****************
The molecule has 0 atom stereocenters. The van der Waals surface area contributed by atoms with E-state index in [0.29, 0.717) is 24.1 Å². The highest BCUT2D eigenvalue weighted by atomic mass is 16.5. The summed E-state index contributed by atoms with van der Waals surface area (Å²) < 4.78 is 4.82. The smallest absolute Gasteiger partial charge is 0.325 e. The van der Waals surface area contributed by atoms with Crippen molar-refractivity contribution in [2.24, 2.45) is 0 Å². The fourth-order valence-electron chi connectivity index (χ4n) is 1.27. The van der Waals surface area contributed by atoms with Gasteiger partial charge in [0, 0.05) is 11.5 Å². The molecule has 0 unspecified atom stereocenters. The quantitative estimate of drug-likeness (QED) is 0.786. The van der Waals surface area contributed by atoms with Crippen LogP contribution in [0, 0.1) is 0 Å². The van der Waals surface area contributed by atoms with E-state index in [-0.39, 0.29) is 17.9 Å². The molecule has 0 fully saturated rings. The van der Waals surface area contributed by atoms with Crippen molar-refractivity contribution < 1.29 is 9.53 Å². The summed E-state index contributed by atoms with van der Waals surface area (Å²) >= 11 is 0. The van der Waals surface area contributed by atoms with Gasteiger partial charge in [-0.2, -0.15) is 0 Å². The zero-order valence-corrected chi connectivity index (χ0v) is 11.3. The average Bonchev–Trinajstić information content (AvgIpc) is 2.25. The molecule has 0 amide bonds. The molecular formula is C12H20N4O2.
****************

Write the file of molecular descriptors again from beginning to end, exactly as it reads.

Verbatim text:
The molecule has 0 atom stereocenters. The van der Waals surface area contributed by atoms with E-state index in [0.29, 0.717) is 24.1 Å². The highest BCUT2D eigenvalue weighted by atomic mass is 16.5. The summed E-state index contributed by atoms with van der Waals surface area (Å²) < 4.78 is 4.82. The smallest absolute Gasteiger partial charge is 0.325 e. The van der Waals surface area contributed by atoms with Crippen molar-refractivity contribution in [2.24, 2.45) is 0 Å². The fourth-order valence-electron chi connectivity index (χ4n) is 1.27. The van der Waals surface area contributed by atoms with Gasteiger partial charge in [0, 0.05) is 11.5 Å². The molecule has 0 unspecified atom stereocenters. The quantitative estimate of drug-likeness (QED) is 0.786. The van der Waals surface area contributed by atoms with Crippen LogP contribution in [0, 0.1) is 0 Å². The van der Waals surface area contributed by atoms with E-state index in [-0.39, 0.29) is 17.9 Å². The molecule has 0 fully saturated rings. The van der Waals surface area contributed by atoms with Crippen molar-refractivity contribution < 1.29 is 9.53 Å². The summed E-state index contributed by atoms with van der Waals surface area (Å²) >= 11 is 0. The van der Waals surface area contributed by atoms with Gasteiger partial charge in [-0.2, -0.15) is 0 Å². The zero-order valence-corrected chi connectivity index (χ0v) is 11.3. The average Bonchev–Trinajstić information content (AvgIpc) is 2.25. The molecule has 0 amide bonds. The molecular formula is C12H20N4O2.